Camels in the village – owned by his cousin
boys being boys – having fun with the tourists
Looking across the wheat to be harvested – in 2 weeks or less this are will be under water
Some of the host’s family – his grandmother (the cook), his brother and his brother’s son
okra in tomato sauce, beef in tomato sauce, potatoes in tomato sauce and rice, along with homemade bread. Other than the beef, everything came from his farm.

He makes furniture and he showed us how without using nails or glue. Some people went with him to plant okra seeds.

Making rope using the coconut “hair”
One of his tables

Then we walked to the back of his house to see the oven where they bake their own bread.

The oven he uses to bake his bread

Afterwards we took a felucca back across the Nile. Unfortunately, there was no wind so they towed us.

Grace and Evelyn on our Felucca – Nefertiti
Our ship the Nefertiti waiting across the river – sitting next to Luxor ruins

Once back on the Luxor side we took our bus to Luxor to tour the site. I was amazed at the size of the statues and I had never heard of the avenue of sphinxes, so that was a sight to see.

The modern town of Luxor is the site of the famous city of Thebes, the City of a Hundred Gates. It was the capital of Egypt from the twelfth dynasty on (1991 BC) and reached its zenith during the New Kingdom.

It was from here that Thutmose III planned his campaigns, Akhenaten first contemplated the nature of god, and Rameses II set out his ambitious building program. Only Memphis could compare in size and splendor but today there is nothing left of Memphis: It was pillaged for its masonry to build new cities and little remains.

Although the mud-brick houses and palaces of Thebes have disappeared, its stone temples have survived. The most beautiful of these is the temple of Luxor. It is close to the Nile and laid out parallel to the riverbank.

The temple was built by Amenhotep III (1390-52 BC) but completed by Tutankhamun (1336-27 BC) and Horemheb (1323-1295 BC) and then added to by Rameses II (1279-13 BC). Toward the rear is a granite shrine dedicated to Alexander the Great (332-305 BC).

The temple has been in almost continuous use as a place of worship right up to the present day. During the Christian era, the temple’s hypostyle hall was converted into a Christian church, and the remains of another Coptic church can be seen to the west. Then for thousands of years, the temple was buried beneath the streets and houses of Luxor. Eventually the mosque of Sufi Shaykh Yusuf Abu al-Hajjaj was built over it. This mosque was carefully preserved when the temple was uncovered and forms an integral part of the site today.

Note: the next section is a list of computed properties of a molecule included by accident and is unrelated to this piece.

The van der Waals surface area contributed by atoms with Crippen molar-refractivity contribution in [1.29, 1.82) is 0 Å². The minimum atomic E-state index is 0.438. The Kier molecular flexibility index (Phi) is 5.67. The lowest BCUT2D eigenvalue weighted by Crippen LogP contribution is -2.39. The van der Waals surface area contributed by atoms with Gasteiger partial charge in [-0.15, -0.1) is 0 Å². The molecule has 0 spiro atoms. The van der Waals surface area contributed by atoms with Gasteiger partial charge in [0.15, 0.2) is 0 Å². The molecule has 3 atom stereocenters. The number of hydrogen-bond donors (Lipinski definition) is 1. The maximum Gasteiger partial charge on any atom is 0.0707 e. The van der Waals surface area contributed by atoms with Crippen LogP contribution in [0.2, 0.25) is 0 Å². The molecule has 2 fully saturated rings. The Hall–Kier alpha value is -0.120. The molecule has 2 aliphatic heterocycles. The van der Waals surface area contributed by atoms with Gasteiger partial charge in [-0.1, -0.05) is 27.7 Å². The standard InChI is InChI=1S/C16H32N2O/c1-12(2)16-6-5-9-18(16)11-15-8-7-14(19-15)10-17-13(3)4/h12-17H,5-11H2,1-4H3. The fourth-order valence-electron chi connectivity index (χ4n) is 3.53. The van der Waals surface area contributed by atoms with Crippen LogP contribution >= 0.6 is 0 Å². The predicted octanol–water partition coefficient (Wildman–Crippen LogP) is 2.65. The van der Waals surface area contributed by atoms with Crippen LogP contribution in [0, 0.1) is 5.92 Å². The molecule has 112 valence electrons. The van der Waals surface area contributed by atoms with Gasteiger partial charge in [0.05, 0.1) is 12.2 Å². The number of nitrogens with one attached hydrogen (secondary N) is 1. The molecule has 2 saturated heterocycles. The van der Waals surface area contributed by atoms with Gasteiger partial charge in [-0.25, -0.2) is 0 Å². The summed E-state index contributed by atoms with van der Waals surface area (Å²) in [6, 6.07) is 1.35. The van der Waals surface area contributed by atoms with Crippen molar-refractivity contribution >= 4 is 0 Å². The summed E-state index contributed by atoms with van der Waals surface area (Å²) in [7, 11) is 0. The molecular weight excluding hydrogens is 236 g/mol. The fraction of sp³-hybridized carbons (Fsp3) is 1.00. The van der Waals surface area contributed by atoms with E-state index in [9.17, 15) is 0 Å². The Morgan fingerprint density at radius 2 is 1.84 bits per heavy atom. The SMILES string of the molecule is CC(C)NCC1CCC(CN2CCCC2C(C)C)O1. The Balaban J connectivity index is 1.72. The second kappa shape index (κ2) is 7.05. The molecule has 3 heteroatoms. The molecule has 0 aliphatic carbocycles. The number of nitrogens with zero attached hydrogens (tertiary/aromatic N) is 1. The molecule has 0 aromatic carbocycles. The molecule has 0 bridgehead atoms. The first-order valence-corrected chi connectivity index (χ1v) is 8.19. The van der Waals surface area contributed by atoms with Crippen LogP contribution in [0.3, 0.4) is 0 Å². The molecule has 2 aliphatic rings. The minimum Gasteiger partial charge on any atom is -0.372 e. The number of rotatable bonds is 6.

Before the building works by Rameses II the northern end of the court was originally the entrance to the temple. It was an enclosed colonnade of seven pairs of 52-foot high open-flower papyrus columns. It was begun by Amenhotep III and completed by Tutankhamun and still support its huge architrave blocks.

The Court leads into a Hypostyle Hall, which has thirty-two columns. At the rear of the hall are four small rooms and an antechamber leading to the birth room, the chapel of Alexander the Great, and the sanctuary.

Two 80 ft obelisks once stood here. One remains the other stands in Paris. Pylon of Ramses II – Two towers 78 feet high, 213 feet wide and carved in sunken relief
Sun was just in the perfect spot behind the Obelisk
Amenhotep III Colonnade – Seven pairs of 52 foot high open-flower papyrus columns.
Court of Rameses II – 188 feet long, 168 feet wide and surrounded with 74 papyrus columns
Court of Amonhotep III
Avenue of Sphinxes

Avenue of Sphinxes or The King’s Festivities Road, also known as Rams Road is a 1.7 mi long avenue which connects Karnak Temple with Luxor Temple having been uncovered in the ancient city of Thebes (modern Luxor), with sphinxes and ram-headed statues lined up on both flanks.

Construction of the Avenue of Sphinxes began during the New Kingdom era and was completed during the Late period during the reign of 30th Dynasty ruler Nectanebo I (380-362 B.C.), the road was later buried under layers of sand over the centuries.

In Description de L’Egypte (1809) the Avenue of Sphinxes is described as 2,000 meters long, lined with over 600 sphinxes.

George Daressy reported in 1893 that at Luxor the road is buried and couldn’t be excavated because it lied below the groundwater level, whereas at Karnak nearly a kilometer of it is visible.

The first trace of the avenue at Luxor was found in 1949 when Egyptian archaeologist Mohammed Zakaria Ghoneim discovered eight statues near the Luxor Temple with 17 more statues uncovered from 1958 to 1961 and 55 unearthed from 1961 to 1964 all within a perimeter of 250 meters. From 1984 to 2000, the entire route of the walkway was finally determined, leaving it to excavators to uncover the road. The original 1,057 statues are along the way, and they are divided into three shapes:

  • The first shape is a lion’s body with a ram’s head erected on an area of approximately 1,000 feet between the Karnak temple and the Precinct of Mut during the reign of the ruler of the New Kingdom Tutankhamun.
  • The second shape is a full ram statue, built in a remote area during the eighteenth dynasty of Amenhotep III, before being transferred later to the Karnak complex.
  • The third shape which includes the largest part of the statues is a statue of the Sphinx (body of a lion and head of a human), the statues extend over a mile to Luxor Temple.